Skinny Girl Diet at Dirty World

Last night The Hope played host to a blistering show featuring emergent grunge-girl gang Skinny Girl Diet and Los Angeles duo Girlpool, supported by fellow Americans Eureka California and London pop/post-punks Witching Waves. Whilst all of the bands played impressive sets, the headliners undoubtedly stole the night.

As the days get shorter and shorter and DW tries to adapt to life post-uni (stuck in fluorescent offices and endless commutes), it has been easy to forget that there is more to life than métro boulot dodo. The bands featured on last night’s line-up provided a much-needed shot in the arm by way of very loud music. Skinny Girl Diet in particular felt like the musical equivalent of a defibrillator, in turns melodic, thrashy and anthemic, with a hypnotizing stony-faced stage presence. Their ferocious 21st century take on riot-grrrl and grunge was without pause as they unleased their unique and raw-sounding punk on the crowd.

SGD’s mix of sleek personal aesthetic and fuzzy, visceral punk is a refreshing addition to the UK music and fashion scene: girls who care about looking cool but aren’t afraid to sound angry. Hailed by The Slit’s Viv Albertine as “timeless” in Dazed and Confused earlier this year, the London-based teens are the kind of girl band we need more of.


Shelflife Interview at Bloodbuzzed

Back to our regular posts after the Indietracks experience, and our next guests to answer our questionnaire we have a very special couple. What would have been of this Blog without them? Matthew Bice & Ed Mazzuco, the Shelflife Records‘ bosses, one of our favourite independent labels. Mankind needs them. These Go to 11!

Ed Mazzuco & Matthew Bice, Shelflife Records

1. First record that you bought (be honest)Shelflife Records began in 1995, when Ed Mazzuco, a fan of 80’s English pop and with mythic labels as Factory and Sarah Records as reference, launched the label in a southern California suburb bedroom, in conjunction with a mail order and distribution service. The goal: introducing foreign indie pop groups to the US. Shelflife’s first release arrived in August 1996, the compilation ‘Whirl-Wheels’ which included tracks by Club 8, Boyracer, La Buena Vida, and Ed’s own band The Autocollants. A year later, Ed & the label moved to New York, and although the mail order and distribution service were discontinued, the artist roster continued to grow: Shelflife was a hobby no more. Recognition keep increasing, and the label’s scope expanded, hosting the annual showcase The September Set, and in 2007, with Ed and Matthew Bice relaunching Shelflife blending art with music. To put it simply: one of the best indie labels out there, almost infallible. Here we go!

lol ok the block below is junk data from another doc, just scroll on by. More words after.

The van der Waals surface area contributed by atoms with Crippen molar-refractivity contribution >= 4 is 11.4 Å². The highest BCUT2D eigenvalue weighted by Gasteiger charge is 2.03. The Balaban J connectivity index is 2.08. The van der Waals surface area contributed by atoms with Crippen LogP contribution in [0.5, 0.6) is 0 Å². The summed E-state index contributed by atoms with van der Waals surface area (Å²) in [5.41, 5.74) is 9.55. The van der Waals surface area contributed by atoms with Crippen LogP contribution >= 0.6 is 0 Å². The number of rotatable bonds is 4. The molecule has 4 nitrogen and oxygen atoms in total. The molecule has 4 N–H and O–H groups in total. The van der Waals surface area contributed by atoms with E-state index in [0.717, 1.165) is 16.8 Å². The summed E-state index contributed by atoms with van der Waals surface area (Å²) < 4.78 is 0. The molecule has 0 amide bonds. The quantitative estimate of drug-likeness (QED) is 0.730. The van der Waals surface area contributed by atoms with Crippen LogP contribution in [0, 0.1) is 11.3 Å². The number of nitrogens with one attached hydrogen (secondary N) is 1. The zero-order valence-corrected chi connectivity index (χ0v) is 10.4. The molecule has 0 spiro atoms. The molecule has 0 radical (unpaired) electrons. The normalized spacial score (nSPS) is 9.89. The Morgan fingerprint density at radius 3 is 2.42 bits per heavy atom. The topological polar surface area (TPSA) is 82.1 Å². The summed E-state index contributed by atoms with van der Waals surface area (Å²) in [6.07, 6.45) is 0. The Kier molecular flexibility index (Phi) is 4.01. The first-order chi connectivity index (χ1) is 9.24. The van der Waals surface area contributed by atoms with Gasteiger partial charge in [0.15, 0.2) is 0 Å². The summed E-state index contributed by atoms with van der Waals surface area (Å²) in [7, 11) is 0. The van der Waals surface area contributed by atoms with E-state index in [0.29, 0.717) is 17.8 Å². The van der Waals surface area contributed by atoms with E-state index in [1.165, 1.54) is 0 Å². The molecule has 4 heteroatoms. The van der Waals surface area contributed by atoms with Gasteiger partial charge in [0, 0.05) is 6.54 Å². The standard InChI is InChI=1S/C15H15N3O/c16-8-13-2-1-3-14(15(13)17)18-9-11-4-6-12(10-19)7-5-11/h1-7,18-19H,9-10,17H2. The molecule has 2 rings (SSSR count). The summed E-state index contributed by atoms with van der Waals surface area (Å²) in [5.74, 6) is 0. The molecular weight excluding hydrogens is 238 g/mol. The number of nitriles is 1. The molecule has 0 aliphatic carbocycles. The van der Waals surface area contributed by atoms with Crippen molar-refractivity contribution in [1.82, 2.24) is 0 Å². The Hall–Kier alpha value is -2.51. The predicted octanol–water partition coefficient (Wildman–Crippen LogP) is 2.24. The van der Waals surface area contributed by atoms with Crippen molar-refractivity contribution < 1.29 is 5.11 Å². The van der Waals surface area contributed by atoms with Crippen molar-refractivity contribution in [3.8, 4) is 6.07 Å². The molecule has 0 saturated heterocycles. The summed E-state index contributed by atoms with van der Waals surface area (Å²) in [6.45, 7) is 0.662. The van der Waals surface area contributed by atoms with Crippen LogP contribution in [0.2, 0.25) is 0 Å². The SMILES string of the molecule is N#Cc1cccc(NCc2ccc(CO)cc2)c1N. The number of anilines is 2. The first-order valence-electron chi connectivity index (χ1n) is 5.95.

Ed: I think it was OMD’s ‘Crush’. Or maybe LL Cool J ‘Bigger and Deffer’
Matthew: ‘Me and You and a Dog Named Boo’ by Lobo

2. First and last concert you have attended (be honest too!)

Ed: First concert was New Order in 1988. The last, Toy
Matthew: The first was Chet Atkins. The last, Primavera Sound 2014

Ed: ‘Send The Pain Below’ by Chevelle

3. Guilty pleasure (song/band you shouldn’t like but you do, yes, it’s the embarrassing question)

Matthew: ‘Motownphilly’, Boyz II Men

4. Most precious music item you own (collector mode on)

Ed: Hard one… maybe Buba and the Shop Assistants 7″
Matthew: Signed copy of ‘Blue Monday’ 7”

5. Favorite lyrics (not yours)

Ed: Sometimes these words just don’t have to be said
I know how you both feel the heart can rule the head
Jealousy is an essential part of love
The hurting here below and the emptiness above– The Wedding Present, ‘My Favourite Dress’
Matthew: I think, yes. I’m doing a fine job Cocteau Twins, ‘Summer Blink’

6. Musician/s you would like to meet (should be alive, for obvious reasons, but you can choose a dead one too)

Ed: All of the Shelflife bands I have never met
Matthew: ABBA

7. Favorite artwork album (not yours)
Ed: OMD, ‘Dazzle Ships’
Matthew: ‘Satan is Real’ by The Louvin Brothers

8. Books or movies? Depending on your answer recommend us one (trick: you can choose both) 
Ed: Movie, ‘Ski School’
Matthew: Movie, ‘Toto the Hero’

9. Release (of yours) you are most proud of

Ed: Days, ‘Downhill’ 7”
Matthew: Days,’Downhill’ 7”

10. What’s does it mean indie for you? (yes, the “serious question”)
Ed: Doing it your own way and not falling into industry traps
Matthew: Not letting “that’s not how you do it” get in your way

11. Where do you see yourself in 10 years?

Ed: Living where I can work less and enjoy life more
Matthew: Under a tree, petting my sheepdog


Bunnygrunt and Joanna Gruesome on Skatterbrain

Bunnygrunt and Joanna Gruesome are both featured in this month’s Skatterbrain playlist:

Happy May, popkids! And a fine NYC POPFEST month, as well! I’d intended to get a Popfest Mix together this year, but, you know, I didn’t—there’s a massive gem from Gingerlys in this month’s sea of songs though, and they’ll be there! So there you go!

Anyway, May: we’re really into the pop season now, aren’t we?! It seemed best to meeee to celebrate the apex of Spring with some of my favorites since the dawn of my love affair with pop songs. If Heavenly’s “Our Love Is Heavenly” isn’t a sunny day ideal, then I don’t know what is. Those chiming guitars! Those harmonies! *Hearts in eyes* *Butterflies in stomachs* And then, well, you could certainly do a lot worse than that one-two punch of a closer from Pearly Gatecrashers and Lunchbox! I’m still convinced, too, after all these years, that those horns towards the end of “Letter From Overend” might be the thing that saves us all. Oh and it all opens with the brilliance of probably the best song Bunnygrunt ever Bunnygrunted!


Week of Wonders podcast on Too Much Rock